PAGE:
• Sample size determination
  • Multivariate data analysis
  • Glass, fibres, drugs, GSR/FDR

Core Module 7: Evidential matters

  • Combination of evidence
  • Database selection
  • Cross transfer
  • Courtroom presentation
  • Laboratory error


  • Online training will allow the latest knowledge and expertise to be brought directly to your workplace without consideration of distances, travel expenses or time schedules.
  • Specialists from well-established forensic institutions and participants will study and discuss case scenarios involving scientific evidence.
  • Theoretical online material will be reinforced by formative and evaluative casework exercises.
  • Specialised computer programs for evaluation and interpretation will be used (e.g. R, Hugin) and a registered forum will allow the sharing of hypothetical cases.
  • Videoconferences will be organised to support specific learning tasks.
  • Participants will also have an opportunity to put together a personal portfolio.


Organising Committee


  • Professor Franco TaroniFaculty of Law, Criminal Justice and Public Administration (UNIL) – Forensic statistics
  • Professor Christophe ChampodFaculty of Law, Criminal Justice and Public Administration (UNIL) – Identification evidence
  • Professor Alex BiedermannFaculty of Law, Criminal Justice and Public Administration (UNIL) – Graphical models
  • Dr. Sc. Tacha Hicks ChampodFaculty of Law, Criminal Justice and Public Administration (UNIL) – Trace evidence (including DNA)

Professor Colin Aitken (University of Edinburgh, Scotland) and Dr. Sc. Ian Evett (Principal Forensic Services Ltd., England) will act as consultants and take an active part in the course.

All of them have extensive theoretical and practical experience with evaluation and interpretation from laboratory to courtroom. They have published over the years numerous scholarly papers and textbooks on the subjects of evaluation and statistics in forensic science.

For academic questions


Dates and schedule

The course lasts 21 months with a workload per week of:

  • 4 hours on the online platform
  • 3 to 4 hours of personal work

Course breaks and holidays are included to allow flexibility.

Course venue

Online Course

Course fee *

12,000 Swiss Francs for the whole period **

* based on the price of the last edition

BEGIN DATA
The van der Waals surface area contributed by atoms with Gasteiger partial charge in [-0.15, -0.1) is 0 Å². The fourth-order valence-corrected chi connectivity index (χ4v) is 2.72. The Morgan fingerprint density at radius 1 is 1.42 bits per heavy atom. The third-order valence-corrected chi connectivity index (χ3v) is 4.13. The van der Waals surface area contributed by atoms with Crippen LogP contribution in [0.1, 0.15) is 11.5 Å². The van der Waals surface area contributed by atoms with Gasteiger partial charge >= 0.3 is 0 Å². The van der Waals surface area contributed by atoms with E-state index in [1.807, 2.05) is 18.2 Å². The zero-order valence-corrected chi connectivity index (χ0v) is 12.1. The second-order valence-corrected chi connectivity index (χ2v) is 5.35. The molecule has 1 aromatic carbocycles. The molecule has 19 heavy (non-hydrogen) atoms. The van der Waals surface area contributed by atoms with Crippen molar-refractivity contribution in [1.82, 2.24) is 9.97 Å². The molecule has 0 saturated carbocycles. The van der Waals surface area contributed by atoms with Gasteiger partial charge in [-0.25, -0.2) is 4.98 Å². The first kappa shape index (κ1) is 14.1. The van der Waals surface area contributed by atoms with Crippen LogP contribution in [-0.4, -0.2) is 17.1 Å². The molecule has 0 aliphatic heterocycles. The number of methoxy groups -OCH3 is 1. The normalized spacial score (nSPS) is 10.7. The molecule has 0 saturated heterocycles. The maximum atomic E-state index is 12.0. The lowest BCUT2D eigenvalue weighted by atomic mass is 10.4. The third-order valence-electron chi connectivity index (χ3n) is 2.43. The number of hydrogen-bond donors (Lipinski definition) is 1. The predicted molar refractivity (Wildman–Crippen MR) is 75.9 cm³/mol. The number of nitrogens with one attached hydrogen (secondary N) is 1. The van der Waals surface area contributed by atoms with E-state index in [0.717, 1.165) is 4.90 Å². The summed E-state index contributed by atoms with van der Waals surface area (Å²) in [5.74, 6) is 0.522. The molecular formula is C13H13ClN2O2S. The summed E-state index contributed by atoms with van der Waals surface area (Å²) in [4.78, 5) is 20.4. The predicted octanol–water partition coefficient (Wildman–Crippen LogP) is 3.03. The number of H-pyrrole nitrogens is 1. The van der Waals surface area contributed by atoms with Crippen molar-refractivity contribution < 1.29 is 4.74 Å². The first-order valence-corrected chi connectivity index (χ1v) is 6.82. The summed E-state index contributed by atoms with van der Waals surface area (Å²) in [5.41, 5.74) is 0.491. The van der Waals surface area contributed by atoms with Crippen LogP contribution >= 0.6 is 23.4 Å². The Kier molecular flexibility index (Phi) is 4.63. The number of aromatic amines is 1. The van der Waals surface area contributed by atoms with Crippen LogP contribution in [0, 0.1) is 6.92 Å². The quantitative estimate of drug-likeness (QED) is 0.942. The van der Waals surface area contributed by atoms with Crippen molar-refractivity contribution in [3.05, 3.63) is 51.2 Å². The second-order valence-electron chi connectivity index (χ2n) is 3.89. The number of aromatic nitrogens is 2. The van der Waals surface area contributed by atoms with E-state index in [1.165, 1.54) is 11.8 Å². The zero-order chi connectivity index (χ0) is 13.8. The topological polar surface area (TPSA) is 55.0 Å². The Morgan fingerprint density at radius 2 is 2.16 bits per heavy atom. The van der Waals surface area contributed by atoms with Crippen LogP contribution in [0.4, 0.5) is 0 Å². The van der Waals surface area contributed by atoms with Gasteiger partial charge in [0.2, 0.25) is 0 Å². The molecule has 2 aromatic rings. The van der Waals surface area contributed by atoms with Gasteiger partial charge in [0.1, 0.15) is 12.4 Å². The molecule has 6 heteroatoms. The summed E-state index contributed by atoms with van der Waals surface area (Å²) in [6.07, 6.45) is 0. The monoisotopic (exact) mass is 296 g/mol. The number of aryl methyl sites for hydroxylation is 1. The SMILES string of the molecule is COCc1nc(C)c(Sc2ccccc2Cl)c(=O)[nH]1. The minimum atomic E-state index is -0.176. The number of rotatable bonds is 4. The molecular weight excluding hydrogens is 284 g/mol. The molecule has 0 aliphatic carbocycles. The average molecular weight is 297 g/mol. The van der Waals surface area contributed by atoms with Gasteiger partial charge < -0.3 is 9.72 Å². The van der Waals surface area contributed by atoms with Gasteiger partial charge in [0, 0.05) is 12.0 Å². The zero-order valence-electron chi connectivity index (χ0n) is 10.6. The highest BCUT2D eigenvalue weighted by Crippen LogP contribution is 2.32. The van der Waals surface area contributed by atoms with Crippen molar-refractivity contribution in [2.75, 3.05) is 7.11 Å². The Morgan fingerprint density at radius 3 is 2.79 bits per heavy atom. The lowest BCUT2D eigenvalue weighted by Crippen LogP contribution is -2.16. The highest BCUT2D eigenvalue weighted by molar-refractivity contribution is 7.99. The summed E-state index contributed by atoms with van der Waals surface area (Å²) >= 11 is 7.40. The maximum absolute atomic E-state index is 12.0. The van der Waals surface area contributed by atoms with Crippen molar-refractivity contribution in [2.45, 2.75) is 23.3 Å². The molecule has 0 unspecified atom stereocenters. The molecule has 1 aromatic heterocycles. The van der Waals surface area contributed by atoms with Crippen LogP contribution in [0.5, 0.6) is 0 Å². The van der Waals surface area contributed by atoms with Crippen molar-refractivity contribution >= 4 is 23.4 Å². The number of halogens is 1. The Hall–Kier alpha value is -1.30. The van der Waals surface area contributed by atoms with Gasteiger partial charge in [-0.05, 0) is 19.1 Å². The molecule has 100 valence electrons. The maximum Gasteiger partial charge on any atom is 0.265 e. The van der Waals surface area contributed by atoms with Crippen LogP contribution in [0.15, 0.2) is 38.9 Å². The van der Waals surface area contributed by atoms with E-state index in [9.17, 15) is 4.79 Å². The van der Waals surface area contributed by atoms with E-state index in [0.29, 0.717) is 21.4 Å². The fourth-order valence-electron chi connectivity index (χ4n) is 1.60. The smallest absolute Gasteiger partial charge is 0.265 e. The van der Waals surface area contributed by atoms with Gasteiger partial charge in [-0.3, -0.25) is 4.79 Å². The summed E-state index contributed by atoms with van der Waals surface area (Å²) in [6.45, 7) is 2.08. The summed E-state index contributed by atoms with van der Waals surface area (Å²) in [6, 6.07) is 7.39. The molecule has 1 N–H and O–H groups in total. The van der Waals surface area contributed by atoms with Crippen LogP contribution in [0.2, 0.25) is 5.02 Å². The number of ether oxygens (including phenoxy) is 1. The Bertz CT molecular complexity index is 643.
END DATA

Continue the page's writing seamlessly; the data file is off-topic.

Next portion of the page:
** 10% special discount for all participants who take a second course given by the committee


Fill in the registration form and upload your CV and copies of your diplomas.

Preference will be given to forensic scientists with casework and reporting experience.

Registration deadline

Registration Closed

Be alerted as soon as registration opens for the next edition of this course, register on our Stay Informed platform.


« Thank you very much for your coaching during this 18 month course. It has been a pleasure to work with you during this time. The course is of an outstanding quality and I learned a lot! » Kris De Wael, National Institute of Criminalistics and Criminology, Belgium

« The clarity of the course material, the learning from the exercises and the feedback are excellent. It is stimulating, varied and enjoyable. » Louise McKenna, Forensic Science Laboratory, Ireland

« Many thanks to the whole SEFE team for supporting and guiding me through the course. I thoroughly enjoyed it and learnt a great deal. » Gareth Philips, Defence Science & Technology Laboratory, UK

« I think you really do a great job in building up this course. I am impressed with how many different kinds of teaching material (powerpoint presentations, videos, exercises, literature, etc.) you used to give us a better understanding of statistics. » Andrea Wächter, Landeskriminalamt, Germany

« It is not easy to develop or present a course like this and you all did a fantastic job with a difficult and challenging topic. I really enjoyed the course and unquestionably learned a great deal. I believe there is still a lot of work to be done in this area but I expect what I’ve learned so far will influence our section’s approach to evidence evaluation and reporting. I personally have no doubt that, in time, all forensic laboratories will be doing the same type of thing. » Brent Ostrum, Canada Border Services Agency, Canada